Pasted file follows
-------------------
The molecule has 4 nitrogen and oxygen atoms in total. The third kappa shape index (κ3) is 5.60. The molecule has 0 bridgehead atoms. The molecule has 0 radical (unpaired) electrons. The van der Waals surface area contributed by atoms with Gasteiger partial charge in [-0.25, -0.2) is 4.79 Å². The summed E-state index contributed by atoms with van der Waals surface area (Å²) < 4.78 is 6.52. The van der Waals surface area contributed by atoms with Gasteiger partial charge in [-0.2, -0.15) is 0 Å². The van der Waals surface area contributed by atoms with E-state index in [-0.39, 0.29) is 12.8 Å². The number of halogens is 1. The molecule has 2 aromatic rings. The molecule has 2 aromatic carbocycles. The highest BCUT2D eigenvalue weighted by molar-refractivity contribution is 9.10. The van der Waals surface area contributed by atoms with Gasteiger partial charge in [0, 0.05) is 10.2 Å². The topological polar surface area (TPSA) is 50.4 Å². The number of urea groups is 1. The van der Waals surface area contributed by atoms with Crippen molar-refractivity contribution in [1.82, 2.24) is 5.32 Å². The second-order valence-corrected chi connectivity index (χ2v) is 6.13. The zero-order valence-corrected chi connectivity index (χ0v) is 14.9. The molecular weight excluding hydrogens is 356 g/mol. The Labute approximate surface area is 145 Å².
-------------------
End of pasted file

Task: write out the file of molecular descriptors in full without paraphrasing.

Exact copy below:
The molecule has 4 nitrogen and oxygen atoms in total. The third kappa shape index (κ3) is 5.60. The molecule has 0 bridgehead atoms. The molecule has 0 radical (unpaired) electrons. The van der Waals surface area contributed by atoms with Gasteiger partial charge in [-0.25, -0.2) is 4.79 Å². The summed E-state index contributed by atoms with van der Waals surface area (Å²) < 4.78 is 6.52. The van der Waals surface area contributed by atoms with Gasteiger partial charge in [-0.2, -0.15) is 0 Å². The van der Waals surface area contributed by atoms with E-state index in [-0.39, 0.29) is 12.8 Å². The number of halogens is 1. The molecule has 2 aromatic rings. The molecule has 2 aromatic carbocycles. The highest BCUT2D eigenvalue weighted by molar-refractivity contribution is 9.10. The van der Waals surface area contributed by atoms with Gasteiger partial charge in [0, 0.05) is 10.2 Å². The topological polar surface area (TPSA) is 50.4 Å². The number of urea groups is 1. The van der Waals surface area contributed by atoms with Crippen molar-refractivity contribution in [1.82, 2.24) is 5.32 Å². The second-order valence-corrected chi connectivity index (χ2v) is 6.13. The zero-order valence-corrected chi connectivity index (χ0v) is 14.9. The molecular weight excluding hydrogens is 356 g/mol. The Labute approximate surface area is 145 Å².